Marco Polo brought back detailed accounts regarding Asia that were enlightening to Europe and revealed that Asian culture and economy was unlike anything that Europe had ever seen. Polo brought “noodles into Italy and of spaghetti into China, […] trade in horses across the Arabian Sea, and [he changed] political conditions on the north-west frontier of India in the mid thirteenth century” (Jackson 82). These accomplishments were due to his discovery of a culture so different from his own. Although Europeans had traveled to Asia before him, no one had studied the East as thoroughly. Marco Polo saw many things he had never seen or imagined before, and was amazed by how much more advanced the East was from Europe. For example, Europeans had not experienced paper money until Marco Polo discovered it in the Mongol Empire. In his book, The Travels of Marco Polo, Marco Polo tried to convince his European audience why paper money, a concept so foreign to them, was efficient. He writes, “the people and regions of men who are under [Kublai Khan’s] rule gladly take these sheets [of money] in payment, because wherever they go they make all their payments with them both for goods and for pearls and for precious stones and for gold and for silver; [and] they are so light that the sheet worth ten bezants of gold weighs not one” (qtd. in Bergreen). This is an example of information that Marco Polo brought back that Europeans previously never heard of. His account of the East revealed that Asian society was more advanced than European society and thus prompted development in Europe economy, politics, and trade.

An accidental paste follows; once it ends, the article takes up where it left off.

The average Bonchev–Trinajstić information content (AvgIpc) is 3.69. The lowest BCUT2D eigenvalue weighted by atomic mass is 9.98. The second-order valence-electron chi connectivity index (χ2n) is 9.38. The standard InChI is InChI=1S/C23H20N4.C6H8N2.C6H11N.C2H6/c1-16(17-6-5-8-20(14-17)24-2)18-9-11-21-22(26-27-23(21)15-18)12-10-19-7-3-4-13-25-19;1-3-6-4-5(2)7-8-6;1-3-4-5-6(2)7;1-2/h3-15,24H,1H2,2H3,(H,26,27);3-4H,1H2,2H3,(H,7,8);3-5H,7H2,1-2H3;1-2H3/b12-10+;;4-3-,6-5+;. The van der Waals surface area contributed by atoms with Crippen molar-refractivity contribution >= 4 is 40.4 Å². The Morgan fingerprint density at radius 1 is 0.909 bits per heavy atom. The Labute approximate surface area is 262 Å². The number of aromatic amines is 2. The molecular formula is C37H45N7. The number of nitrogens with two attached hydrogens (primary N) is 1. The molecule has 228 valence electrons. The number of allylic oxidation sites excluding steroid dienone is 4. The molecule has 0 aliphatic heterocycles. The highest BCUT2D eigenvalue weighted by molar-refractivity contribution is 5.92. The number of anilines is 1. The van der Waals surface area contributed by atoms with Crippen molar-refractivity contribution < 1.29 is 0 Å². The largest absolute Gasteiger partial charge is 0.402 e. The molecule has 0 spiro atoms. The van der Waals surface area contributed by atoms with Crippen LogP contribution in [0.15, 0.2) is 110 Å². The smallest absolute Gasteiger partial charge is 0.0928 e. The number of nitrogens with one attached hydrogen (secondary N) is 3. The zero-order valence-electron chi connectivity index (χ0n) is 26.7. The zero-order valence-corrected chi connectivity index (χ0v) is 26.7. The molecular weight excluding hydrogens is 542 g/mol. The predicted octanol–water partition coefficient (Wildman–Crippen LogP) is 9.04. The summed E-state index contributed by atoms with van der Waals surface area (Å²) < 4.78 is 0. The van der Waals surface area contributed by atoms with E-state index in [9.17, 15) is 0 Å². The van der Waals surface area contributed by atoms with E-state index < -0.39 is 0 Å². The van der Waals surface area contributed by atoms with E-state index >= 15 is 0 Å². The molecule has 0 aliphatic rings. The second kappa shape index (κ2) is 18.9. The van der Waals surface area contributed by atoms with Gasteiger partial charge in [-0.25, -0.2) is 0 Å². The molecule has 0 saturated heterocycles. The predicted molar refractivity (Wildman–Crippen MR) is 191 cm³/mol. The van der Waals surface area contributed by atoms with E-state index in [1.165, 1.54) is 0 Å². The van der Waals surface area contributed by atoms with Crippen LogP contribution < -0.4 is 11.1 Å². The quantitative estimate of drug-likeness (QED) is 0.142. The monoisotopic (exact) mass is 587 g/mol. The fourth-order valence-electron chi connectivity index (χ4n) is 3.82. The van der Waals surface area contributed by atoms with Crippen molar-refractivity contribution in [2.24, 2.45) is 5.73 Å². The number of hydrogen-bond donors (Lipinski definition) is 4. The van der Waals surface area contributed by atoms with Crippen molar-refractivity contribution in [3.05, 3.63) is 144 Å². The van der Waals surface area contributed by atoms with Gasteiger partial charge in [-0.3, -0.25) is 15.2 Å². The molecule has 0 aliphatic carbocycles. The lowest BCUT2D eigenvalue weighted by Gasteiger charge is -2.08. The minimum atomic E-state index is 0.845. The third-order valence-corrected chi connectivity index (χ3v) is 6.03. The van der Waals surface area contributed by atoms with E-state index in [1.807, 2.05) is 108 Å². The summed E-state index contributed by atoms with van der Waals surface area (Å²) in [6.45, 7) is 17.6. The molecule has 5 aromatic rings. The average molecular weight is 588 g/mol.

Perhaps Marco Polo’s greatest achievement was his work under Kublai Khan, the fifth emperor of the Mongols. Kublai Khan controlled a massive empire that, according to Laurence Bergreen, included “most of Asia and a significant part of Europe, all the way to the eastern shore of Danube.” At the time of Polo, Kublai Khan was “a half-real, half-legendary figure to most Europeans” (Bergreen), and was simultaneously considered “the most important ruler of the time” (Burgan 12). In 1265, the Polo family received an invitation to meet the Great Khan. They spent days conversing with him, earning his “confidence and respect” (Bergreen). The Polos were amazed by “his elaborate courteousness, so unlike the savagery for which the Mongols were notorious,” while the Great Khan was pleased that these foreigners could converse in his own language (Bergreen). Marco Polo writes that that Mongol emperor had never had the “opportunity of seeing any native of Italy, [and] he was highly gratified at meeting and conversing with these brothers, who had become proficient in the Mongol language” (qtd. in Bergreen). Considering his importance, it was a great achievement that Polo was able to meet, befriend, and work under the Great Khan. He continued to work for the Khan for approximately seventeen years (“Marco Polo”). Marco Polo formed a relationship with Kublai Khan where the Khan “trusted [Polo] so much that he sent him out on many expeditions, including trips to Yunnan and Burma” (Bergreen.) On these journeys, Polo gathered information about the Mongol Empire, an empire that was far more advanced than any part of Europe. Kublai Khan’s most significant accomplishment was not his vast empire but, in fact, it’s trade. Laurence Bergreen writes that “[Kublai Khan’s] most potent weapon was not the sword or spear, fire or poison, but commerce with the world beyond the borders of his empire.” This was feat that Europe had yet to accomplish on a large scale, and it was one of the most important ideas that Polo brought back to Europe with him. Kublai Khan’s empire became a representation of what Europe could become; it was more advanced in trade, economy, and politics, and Polo shared these ideas with Europe when he published his book.